And. I don't stop thinking about them. Maia and Ross, my shining beacons of love, light and joy. Even in the silence of the aircraft, or the muffled, fabricated serenity of my hotel room here at the Delta, their spirits fill me.

I arrived in Ottawa in the early evening yesterday, and after a short course tour, I went for a little jog before I lost daylight. After sitting all day in planes and busses, I felt surprisingly light (maybe those compression socks really work!) and light hearted as I ran up Wellington along the broad stone sidewalk. I ran beside the historic edifice of the Supreme Court of Canada and entered into the front gate of Parliament Hill. The evening sunlight glowed warmly on the massive building, the sky was blue turning to pink and I had one of those beautiful moments where everything feels just right and as it should be. Right at that moment I was where I wanted to be and I did not wish to be anywhere else. The huge, almost full moon was rising. It expanded into the pink air between two buildings like a glowing balloon. It occurred to me that so much of my running life has been like this. Moments of experiences all over the world.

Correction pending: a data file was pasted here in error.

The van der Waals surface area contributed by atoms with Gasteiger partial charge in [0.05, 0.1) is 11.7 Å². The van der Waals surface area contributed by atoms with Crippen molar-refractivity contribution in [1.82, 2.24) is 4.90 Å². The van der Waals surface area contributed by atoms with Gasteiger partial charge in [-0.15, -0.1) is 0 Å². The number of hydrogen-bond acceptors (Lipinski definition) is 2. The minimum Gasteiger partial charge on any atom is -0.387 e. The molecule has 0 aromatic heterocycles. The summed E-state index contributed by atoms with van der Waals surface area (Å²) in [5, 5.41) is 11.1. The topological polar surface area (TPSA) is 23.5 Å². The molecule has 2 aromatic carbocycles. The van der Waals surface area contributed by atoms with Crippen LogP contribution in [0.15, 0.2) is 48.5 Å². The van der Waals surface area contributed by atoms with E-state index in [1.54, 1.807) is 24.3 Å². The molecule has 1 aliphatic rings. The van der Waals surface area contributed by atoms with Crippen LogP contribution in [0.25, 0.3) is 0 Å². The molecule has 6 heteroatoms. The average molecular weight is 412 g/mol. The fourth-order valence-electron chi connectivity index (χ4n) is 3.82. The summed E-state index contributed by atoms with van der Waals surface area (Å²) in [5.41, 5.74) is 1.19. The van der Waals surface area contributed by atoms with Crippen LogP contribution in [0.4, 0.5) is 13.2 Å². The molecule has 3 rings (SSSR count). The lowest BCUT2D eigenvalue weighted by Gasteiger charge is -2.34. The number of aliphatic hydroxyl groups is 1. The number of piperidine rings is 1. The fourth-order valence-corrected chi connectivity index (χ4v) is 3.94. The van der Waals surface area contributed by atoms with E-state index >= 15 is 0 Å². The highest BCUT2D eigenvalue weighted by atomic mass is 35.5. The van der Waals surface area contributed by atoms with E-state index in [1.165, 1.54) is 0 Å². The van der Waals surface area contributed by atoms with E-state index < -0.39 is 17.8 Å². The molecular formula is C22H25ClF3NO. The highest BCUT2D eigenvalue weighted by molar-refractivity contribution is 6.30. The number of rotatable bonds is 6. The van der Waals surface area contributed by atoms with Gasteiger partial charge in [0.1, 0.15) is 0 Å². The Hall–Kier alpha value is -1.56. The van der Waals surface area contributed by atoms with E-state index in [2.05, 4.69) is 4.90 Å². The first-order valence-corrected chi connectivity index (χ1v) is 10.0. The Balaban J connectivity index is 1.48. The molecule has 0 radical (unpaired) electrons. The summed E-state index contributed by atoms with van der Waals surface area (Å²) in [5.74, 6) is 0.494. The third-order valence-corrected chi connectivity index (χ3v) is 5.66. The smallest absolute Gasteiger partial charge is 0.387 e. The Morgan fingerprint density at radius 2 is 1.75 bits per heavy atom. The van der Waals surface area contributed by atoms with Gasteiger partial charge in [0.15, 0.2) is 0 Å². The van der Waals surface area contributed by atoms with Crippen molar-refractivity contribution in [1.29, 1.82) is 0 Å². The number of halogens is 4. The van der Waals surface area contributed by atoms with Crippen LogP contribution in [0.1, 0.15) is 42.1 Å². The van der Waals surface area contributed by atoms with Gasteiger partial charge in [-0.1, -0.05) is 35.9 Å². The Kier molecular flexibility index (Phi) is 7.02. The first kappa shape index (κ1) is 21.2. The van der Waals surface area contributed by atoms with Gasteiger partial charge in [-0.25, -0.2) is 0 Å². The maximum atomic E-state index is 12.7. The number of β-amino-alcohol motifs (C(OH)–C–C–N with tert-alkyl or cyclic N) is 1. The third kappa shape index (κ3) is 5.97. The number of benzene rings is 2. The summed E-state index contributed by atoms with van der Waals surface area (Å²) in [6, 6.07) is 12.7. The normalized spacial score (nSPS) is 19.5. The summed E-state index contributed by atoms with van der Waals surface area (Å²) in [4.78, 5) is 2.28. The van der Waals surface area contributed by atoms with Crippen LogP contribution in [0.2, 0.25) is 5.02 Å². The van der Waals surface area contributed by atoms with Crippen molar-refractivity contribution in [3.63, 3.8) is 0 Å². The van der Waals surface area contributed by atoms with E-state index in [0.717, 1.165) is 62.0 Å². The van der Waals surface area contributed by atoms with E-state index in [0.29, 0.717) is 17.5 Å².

I slept well last night, after the dog in an adjoining room stopped barking and whining. I don't know what struck me more odd: that a dog was in the hotel, or that a dog had been left alone in the hotel room to feel obviously desperate at being left alone. In any case the dog was quiet after midnight, which was still only 9PM my time so it was OK.

Went out to find Starbucks this morning. I know this section of Queen Street too well after years of trips to our nation's Capital; I knew there was a trusty 'bucks over off the lobby of the Marriot. Then I walked around breathing the fresh autumn morning and took a look at the sculptural waterfalls in the Garden's of Canada. While I was there I decided to memorize all the flowers of all the provinces and territories. After all when I was doing grade 8 geography, Nunavut (Firewed) did not exist. I wondered how long it would take Maia to memorize them?